2. Memory leak.

As this blog post is about profiling and optimization, I'll concentrate on issue #2.
But wait a second, why should you worry about memory leaks? It's Java you are programming here and unlike native languages, such as C++, Java is managed. So why should you care? After all, it's done automatically for you, right? WRONG!


 Profiling and Optimizing the Code


This issue is often known in the Android community as "Leaking an Activity". Now what exactly does that mean?

When configuration change occurs, such as orientation change, Android destroys the Activity and recreates it. Normally, the Garbage Collector will just clear the allocated memory of the old Activity instance and we're all good.

"Leaking an Activity" refers to the situation where the Garbage Collector cannot clear the allocated memory of the old Activity instance since it's being (strong) referenced from an object that out lived the Activity instance. Every Android app has a specific amount of memory allocated for it. When Garbage Collector cannot free up unused memory, the app's performance will decrease gradually and eventually crash with OutOfMemory error.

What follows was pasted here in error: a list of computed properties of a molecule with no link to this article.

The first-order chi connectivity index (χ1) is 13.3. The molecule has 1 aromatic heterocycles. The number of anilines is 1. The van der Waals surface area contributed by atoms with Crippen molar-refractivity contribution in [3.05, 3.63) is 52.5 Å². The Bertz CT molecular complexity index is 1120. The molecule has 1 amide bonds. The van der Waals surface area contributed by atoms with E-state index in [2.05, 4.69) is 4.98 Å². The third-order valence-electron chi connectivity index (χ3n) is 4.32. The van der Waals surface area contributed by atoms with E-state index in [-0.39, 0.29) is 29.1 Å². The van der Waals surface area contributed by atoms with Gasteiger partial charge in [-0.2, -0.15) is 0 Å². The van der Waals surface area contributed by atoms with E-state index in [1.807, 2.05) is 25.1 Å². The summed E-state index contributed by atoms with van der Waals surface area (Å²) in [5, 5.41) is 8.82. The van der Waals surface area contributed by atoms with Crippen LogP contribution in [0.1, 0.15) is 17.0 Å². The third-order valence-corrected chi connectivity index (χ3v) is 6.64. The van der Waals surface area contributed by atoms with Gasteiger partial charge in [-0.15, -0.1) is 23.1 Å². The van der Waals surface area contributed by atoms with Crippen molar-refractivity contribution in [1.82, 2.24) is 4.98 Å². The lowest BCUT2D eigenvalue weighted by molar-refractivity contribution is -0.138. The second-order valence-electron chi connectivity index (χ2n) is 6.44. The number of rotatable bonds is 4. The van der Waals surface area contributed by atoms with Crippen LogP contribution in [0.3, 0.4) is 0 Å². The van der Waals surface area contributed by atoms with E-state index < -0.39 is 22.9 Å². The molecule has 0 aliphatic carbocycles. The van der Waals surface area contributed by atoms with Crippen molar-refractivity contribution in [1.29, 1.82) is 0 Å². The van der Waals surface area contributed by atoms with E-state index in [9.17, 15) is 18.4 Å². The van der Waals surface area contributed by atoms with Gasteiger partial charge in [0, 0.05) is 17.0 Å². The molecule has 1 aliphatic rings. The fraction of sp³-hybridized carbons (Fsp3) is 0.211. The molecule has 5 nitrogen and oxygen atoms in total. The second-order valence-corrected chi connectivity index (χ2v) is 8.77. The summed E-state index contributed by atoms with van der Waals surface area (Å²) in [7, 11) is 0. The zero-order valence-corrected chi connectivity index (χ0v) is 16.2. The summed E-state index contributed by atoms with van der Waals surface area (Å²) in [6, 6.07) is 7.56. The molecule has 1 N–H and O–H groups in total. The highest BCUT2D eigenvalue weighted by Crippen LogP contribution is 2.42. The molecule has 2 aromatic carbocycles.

How to determine whether the app leaks memory or not? The fastest way is to open the Memory tab in Android Studio and pay attention to allocated memory as you change the orientation.
If the allocated memory keeps on increasing and never decreases then you have a memory leak.

Example of memory leak in action
So how do we solve it in this case?


public class Splash extends Activity {
 // 1. Create a static nested class that extends Runnable to start the main Activity
    private static class StartMainActivityRunnable implements Runnable {
        // 2. Make sure we keep the source Activity as a WeakReference (more on that later)
        private WeakReference mActivity;